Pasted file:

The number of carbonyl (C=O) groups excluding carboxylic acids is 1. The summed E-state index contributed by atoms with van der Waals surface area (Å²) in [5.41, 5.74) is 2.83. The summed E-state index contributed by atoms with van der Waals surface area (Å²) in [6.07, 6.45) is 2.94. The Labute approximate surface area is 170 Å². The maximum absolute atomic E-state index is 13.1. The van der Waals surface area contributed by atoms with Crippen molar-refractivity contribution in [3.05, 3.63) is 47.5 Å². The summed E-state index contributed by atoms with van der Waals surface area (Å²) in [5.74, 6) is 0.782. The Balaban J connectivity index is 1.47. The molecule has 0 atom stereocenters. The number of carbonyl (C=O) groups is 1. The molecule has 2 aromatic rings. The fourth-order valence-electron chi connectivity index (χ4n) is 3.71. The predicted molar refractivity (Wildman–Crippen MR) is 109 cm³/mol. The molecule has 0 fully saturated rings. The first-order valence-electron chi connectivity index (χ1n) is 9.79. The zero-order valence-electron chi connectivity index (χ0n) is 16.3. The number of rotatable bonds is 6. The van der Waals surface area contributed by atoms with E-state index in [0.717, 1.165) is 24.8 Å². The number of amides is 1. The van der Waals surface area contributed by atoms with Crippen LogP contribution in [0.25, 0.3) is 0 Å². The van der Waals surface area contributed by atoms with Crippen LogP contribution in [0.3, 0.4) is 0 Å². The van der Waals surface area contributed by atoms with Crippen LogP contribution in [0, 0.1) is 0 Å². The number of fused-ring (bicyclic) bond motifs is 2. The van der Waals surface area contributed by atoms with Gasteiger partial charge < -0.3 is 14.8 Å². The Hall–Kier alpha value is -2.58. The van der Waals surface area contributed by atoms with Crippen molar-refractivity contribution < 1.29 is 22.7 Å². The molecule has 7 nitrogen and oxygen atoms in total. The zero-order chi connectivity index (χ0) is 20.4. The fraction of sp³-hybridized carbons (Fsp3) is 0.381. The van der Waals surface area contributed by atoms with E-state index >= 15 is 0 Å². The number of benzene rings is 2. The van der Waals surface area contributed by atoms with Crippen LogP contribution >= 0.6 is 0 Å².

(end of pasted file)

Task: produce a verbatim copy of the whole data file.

The number of carbonyl (C=O) groups excluding carboxylic acids is 1. The summed E-state index contributed by atoms with van der Waals surface area (Å²) in [5.41, 5.74) is 2.83. The summed E-state index contributed by atoms with van der Waals surface area (Å²) in [6.07, 6.45) is 2.94. The Labute approximate surface area is 170 Å². The maximum absolute atomic E-state index is 13.1. The van der Waals surface area contributed by atoms with Crippen molar-refractivity contribution in [3.05, 3.63) is 47.5 Å². The summed E-state index contributed by atoms with van der Waals surface area (Å²) in [5.74, 6) is 0.782. The Balaban J connectivity index is 1.47. The molecule has 0 atom stereocenters. The number of carbonyl (C=O) groups is 1. The molecule has 2 aromatic rings. The fourth-order valence-electron chi connectivity index (χ4n) is 3.71. The predicted molar refractivity (Wildman–Crippen MR) is 109 cm³/mol. The molecule has 0 fully saturated rings. The first-order valence-electron chi connectivity index (χ1n) is 9.79. The zero-order valence-electron chi connectivity index (χ0n) is 16.3. The number of rotatable bonds is 6. The van der Waals surface area contributed by atoms with E-state index in [0.717, 1.165) is 24.8 Å². The number of amides is 1. The van der Waals surface area contributed by atoms with Crippen LogP contribution in [0.25, 0.3) is 0 Å². The van der Waals surface area contributed by atoms with Crippen LogP contribution in [0.3, 0.4) is 0 Å². The van der Waals surface area contributed by atoms with Crippen LogP contribution in [0, 0.1) is 0 Å². The number of fused-ring (bicyclic) bond motifs is 2. The van der Waals surface area contributed by atoms with Gasteiger partial charge < -0.3 is 14.8 Å². The Hall–Kier alpha value is -2.58. The van der Waals surface area contributed by atoms with Crippen molar-refractivity contribution < 1.29 is 22.7 Å². The molecule has 7 nitrogen and oxygen atoms in total. The zero-order chi connectivity index (χ0) is 20.4. The fraction of sp³-hybridized carbons (Fsp3) is 0.381. The van der Waals surface area contributed by atoms with E-state index >= 15 is 0 Å². The number of benzene rings is 2. The van der Waals surface area contributed by atoms with Crippen LogP contribution >= 0.6 is 0 Å².